FanPost

Claude Julien: Is His System Fatal to Prolific Scoring?

It is no big secret that the Boston Bruins are one of the best defensive teams in the NHL. In the 2012-13 campaign, they claimed the leagues third best Goals Against Average, allowing only 2.21goals per game. After completely dismantling the Pittsburg Penguins scoring machine in the Eastern Conference Finals, it ultimately took the formation of a high-flying Chicago Blackhawks super line to slay The Bear in 6 Games.

On October 6th, the Chatham area's Wicked Local community news site posted an excellent article analyzing the integration of newcomer Loui Eriksson into the Boston Bruin's system. In this article, readers were introduced to the possible provocation that a perennial 70-point player, like Eriksson, after having his wings clipped by a rigid philosophy, may ultimately be transformed into something far less productive. This notion, of course, is also applicable to superstar goal scorer Jarome Iginla.

Is it then possible to say that the system, which proves so lethal to teams around the league, is also detrimental to the productivity of the Bruins offense as well?

This idea is not one that is uncommon in Boston. The Bruins have not had a 40-goal scorer in 10 years. Of the Bruins players returning from last season, none have the tendency to top 80 points in a season.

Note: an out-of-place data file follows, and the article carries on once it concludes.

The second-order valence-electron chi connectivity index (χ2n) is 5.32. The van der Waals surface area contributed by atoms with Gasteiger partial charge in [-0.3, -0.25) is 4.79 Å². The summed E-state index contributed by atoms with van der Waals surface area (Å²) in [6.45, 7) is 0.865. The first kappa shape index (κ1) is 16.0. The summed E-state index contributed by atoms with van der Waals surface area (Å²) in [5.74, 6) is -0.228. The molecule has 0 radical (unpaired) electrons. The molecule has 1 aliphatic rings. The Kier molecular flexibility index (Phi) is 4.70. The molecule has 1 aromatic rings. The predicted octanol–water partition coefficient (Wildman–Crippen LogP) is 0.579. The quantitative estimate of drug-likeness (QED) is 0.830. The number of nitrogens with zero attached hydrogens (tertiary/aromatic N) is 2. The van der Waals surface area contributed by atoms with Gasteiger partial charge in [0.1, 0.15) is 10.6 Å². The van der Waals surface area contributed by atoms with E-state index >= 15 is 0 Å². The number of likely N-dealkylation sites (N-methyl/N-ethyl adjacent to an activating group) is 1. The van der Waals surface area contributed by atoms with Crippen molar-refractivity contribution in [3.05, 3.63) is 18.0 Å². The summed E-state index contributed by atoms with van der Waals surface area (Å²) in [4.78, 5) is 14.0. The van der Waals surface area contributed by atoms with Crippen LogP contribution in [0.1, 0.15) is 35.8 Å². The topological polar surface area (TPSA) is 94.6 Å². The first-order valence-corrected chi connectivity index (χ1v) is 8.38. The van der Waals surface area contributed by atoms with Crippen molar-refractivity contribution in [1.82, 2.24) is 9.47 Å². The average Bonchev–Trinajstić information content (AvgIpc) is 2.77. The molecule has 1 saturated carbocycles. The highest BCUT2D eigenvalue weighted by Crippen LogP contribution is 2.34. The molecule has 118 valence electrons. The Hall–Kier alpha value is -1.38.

Though the potential for breakout scoring has been there with players like Tyler Seguin and Phil Kessel, there seems to be an air that players must incontestably conform to the system rather than tailoring parts of the system around different styles of play.

This was more than likely one of the chief contributors to the dramatic 2013 production dip of Jaromir Jagr, who at his age is still capable of a 60 point season. Jagr, who was shooting 16% in Dallas with 0.41 goals-per-game, dropped to 7% shooting with only 0.18 goals-per-game in Boston.

In a case, like Eriksson, where fans are expecting some pizzaz, and a boost in scoring, is it more realistic to classify Eriksson as an average, 60-point scorer moving forward? Or, should Claude Julien allow a speedy overload player to play with tendencies that could lead to more goal production?

In 2012-13, the Bruins ranked 14th in NHL scoring with an average 2.61 goals for. There are some that argue that without a significant boost to offensive productivity, the Bruins will never be able to consistently overcome other NHL offensive powerhouses like Pittsburg and Chicago.

**The Bruins are currently ranked 2nd in the league with a 1.00 Goals Against Average and 9th in the league with a 3.5 Goals For Average.

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